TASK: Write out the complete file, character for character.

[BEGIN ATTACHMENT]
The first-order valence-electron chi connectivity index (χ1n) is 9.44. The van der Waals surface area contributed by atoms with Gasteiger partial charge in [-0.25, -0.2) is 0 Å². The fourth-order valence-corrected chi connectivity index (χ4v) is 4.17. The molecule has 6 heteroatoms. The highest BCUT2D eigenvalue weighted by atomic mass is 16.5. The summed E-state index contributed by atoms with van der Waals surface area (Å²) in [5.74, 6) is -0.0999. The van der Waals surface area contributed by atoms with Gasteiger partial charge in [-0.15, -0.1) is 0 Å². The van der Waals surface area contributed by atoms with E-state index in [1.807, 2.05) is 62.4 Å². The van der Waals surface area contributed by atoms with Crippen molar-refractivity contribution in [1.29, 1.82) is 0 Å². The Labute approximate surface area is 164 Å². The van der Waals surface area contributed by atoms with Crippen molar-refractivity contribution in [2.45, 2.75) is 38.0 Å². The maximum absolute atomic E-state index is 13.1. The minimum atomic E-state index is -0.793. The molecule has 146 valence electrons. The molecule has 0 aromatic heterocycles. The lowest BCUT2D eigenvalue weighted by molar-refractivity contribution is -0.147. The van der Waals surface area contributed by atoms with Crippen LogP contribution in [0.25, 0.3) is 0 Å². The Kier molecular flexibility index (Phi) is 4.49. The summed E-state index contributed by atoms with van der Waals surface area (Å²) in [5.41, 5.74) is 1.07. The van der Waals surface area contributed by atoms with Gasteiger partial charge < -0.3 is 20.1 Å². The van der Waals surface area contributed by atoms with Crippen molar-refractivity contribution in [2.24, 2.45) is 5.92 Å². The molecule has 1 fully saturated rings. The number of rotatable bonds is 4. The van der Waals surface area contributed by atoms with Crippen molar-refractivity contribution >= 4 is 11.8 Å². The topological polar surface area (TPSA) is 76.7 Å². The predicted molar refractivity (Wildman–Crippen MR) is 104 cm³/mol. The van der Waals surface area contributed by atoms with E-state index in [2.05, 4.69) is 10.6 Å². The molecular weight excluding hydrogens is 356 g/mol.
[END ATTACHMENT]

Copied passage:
The first-order valence-electron chi connectivity index (χ1n) is 9.44. The van der Waals surface area contributed by atoms with Gasteiger partial charge in [-0.25, -0.2) is 0 Å². The fourth-order valence-corrected chi connectivity index (χ4v) is 4.17. The molecule has 6 heteroatoms. The highest BCUT2D eigenvalue weighted by atomic mass is 16.5. The summed E-state index contributed by atoms with van der Waals surface area (Å²) in [5.74, 6) is -0.0999. The van der Waals surface area contributed by atoms with Gasteiger partial charge in [-0.15, -0.1) is 0 Å². The van der Waals surface area contributed by atoms with E-state index in [1.807, 2.05) is 62.4 Å². The van der Waals surface area contributed by atoms with Crippen molar-refractivity contribution in [1.29, 1.82) is 0 Å². The Labute approximate surface area is 164 Å². The van der Waals surface area contributed by atoms with Crippen molar-refractivity contribution in [2.45, 2.75) is 38.0 Å². The maximum absolute atomic E-state index is 13.1. The minimum atomic E-state index is -0.793. The molecule has 146 valence electrons. The molecule has 0 aromatic heterocycles. The lowest BCUT2D eigenvalue weighted by molar-refractivity contribution is -0.147. The van der Waals surface area contributed by atoms with Crippen LogP contribution in [0.25, 0.3) is 0 Å². The Kier molecular flexibility index (Phi) is 4.49. The summed E-state index contributed by atoms with van der Waals surface area (Å²) in [5.41, 5.74) is 1.07. The van der Waals surface area contributed by atoms with Gasteiger partial charge < -0.3 is 20.1 Å². The van der Waals surface area contributed by atoms with Crippen molar-refractivity contribution in [2.24, 2.45) is 5.92 Å². The molecule has 1 fully saturated rings. The number of rotatable bonds is 4. The van der Waals surface area contributed by atoms with Crippen molar-refractivity contribution >= 4 is 11.8 Å². The topological polar surface area (TPSA) is 76.7 Å². The predicted molar refractivity (Wildman–Crippen MR) is 104 cm³/mol. The van der Waals surface area contributed by atoms with E-state index in [2.05, 4.69) is 10.6 Å². The molecular weight excluding hydrogens is 356 g/mol.